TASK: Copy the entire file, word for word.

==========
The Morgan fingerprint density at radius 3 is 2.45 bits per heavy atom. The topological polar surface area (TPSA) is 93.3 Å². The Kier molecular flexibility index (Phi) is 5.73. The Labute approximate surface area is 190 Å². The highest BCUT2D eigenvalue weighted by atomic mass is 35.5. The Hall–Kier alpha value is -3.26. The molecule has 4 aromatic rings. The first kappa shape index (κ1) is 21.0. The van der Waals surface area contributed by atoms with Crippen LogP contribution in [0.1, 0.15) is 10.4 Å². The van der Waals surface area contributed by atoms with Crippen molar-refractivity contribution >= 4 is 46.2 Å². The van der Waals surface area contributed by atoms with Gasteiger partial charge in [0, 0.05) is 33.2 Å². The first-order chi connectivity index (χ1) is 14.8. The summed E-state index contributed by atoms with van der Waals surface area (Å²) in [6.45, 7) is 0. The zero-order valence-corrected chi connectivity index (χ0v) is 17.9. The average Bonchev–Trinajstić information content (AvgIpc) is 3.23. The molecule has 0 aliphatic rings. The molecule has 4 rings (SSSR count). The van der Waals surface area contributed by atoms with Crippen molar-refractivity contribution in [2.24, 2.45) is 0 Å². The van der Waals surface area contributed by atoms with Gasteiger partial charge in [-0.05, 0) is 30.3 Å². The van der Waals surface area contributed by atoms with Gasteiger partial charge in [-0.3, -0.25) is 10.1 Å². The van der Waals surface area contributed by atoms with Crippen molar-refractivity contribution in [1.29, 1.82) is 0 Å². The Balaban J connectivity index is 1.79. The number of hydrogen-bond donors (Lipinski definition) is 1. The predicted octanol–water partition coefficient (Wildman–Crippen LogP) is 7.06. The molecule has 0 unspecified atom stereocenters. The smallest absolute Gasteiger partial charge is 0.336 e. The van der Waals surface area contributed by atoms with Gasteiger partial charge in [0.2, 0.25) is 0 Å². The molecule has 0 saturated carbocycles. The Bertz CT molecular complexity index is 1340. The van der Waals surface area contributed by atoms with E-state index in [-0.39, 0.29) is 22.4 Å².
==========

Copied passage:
The Morgan fingerprint density at radius 3 is 2.45 bits per heavy atom. The topological polar surface area (TPSA) is 93.3 Å². The Kier molecular flexibility index (Phi) is 5.73. The Labute approximate surface area is 190 Å². The highest BCUT2D eigenvalue weighted by atomic mass is 35.5. The Hall–Kier alpha value is -3.26. The molecule has 4 aromatic rings. The first kappa shape index (κ1) is 21.0. The van der Waals surface area contributed by atoms with Crippen LogP contribution in [0.1, 0.15) is 10.4 Å². The van der Waals surface area contributed by atoms with Crippen molar-refractivity contribution >= 4 is 46.2 Å². The van der Waals surface area contributed by atoms with Gasteiger partial charge in [0, 0.05) is 33.2 Å². The first-order chi connectivity index (χ1) is 14.8. The summed E-state index contributed by atoms with van der Waals surface area (Å²) in [6.45, 7) is 0. The zero-order valence-corrected chi connectivity index (χ0v) is 17.9. The average Bonchev–Trinajstić information content (AvgIpc) is 3.23. The molecule has 0 aliphatic rings. The molecule has 4 rings (SSSR count). The van der Waals surface area contributed by atoms with Crippen molar-refractivity contribution in [2.24, 2.45) is 0 Å². The van der Waals surface area contributed by atoms with Gasteiger partial charge in [-0.05, 0) is 30.3 Å². The van der Waals surface area contributed by atoms with Gasteiger partial charge in [-0.3, -0.25) is 10.1 Å². The van der Waals surface area contributed by atoms with Crippen molar-refractivity contribution in [1.29, 1.82) is 0 Å². The Balaban J connectivity index is 1.79. The number of hydrogen-bond donors (Lipinski definition) is 1. The predicted octanol–water partition coefficient (Wildman–Crippen LogP) is 7.06. The molecule has 0 unspecified atom stereocenters. The smallest absolute Gasteiger partial charge is 0.336 e. The van der Waals surface area contributed by atoms with Gasteiger partial charge in [0.2, 0.25) is 0 Å². The molecule has 0 saturated carbocycles. The Bertz CT molecular complexity index is 1340. The van der Waals surface area contributed by atoms with E-state index in [-0.39, 0.29) is 22.4 Å².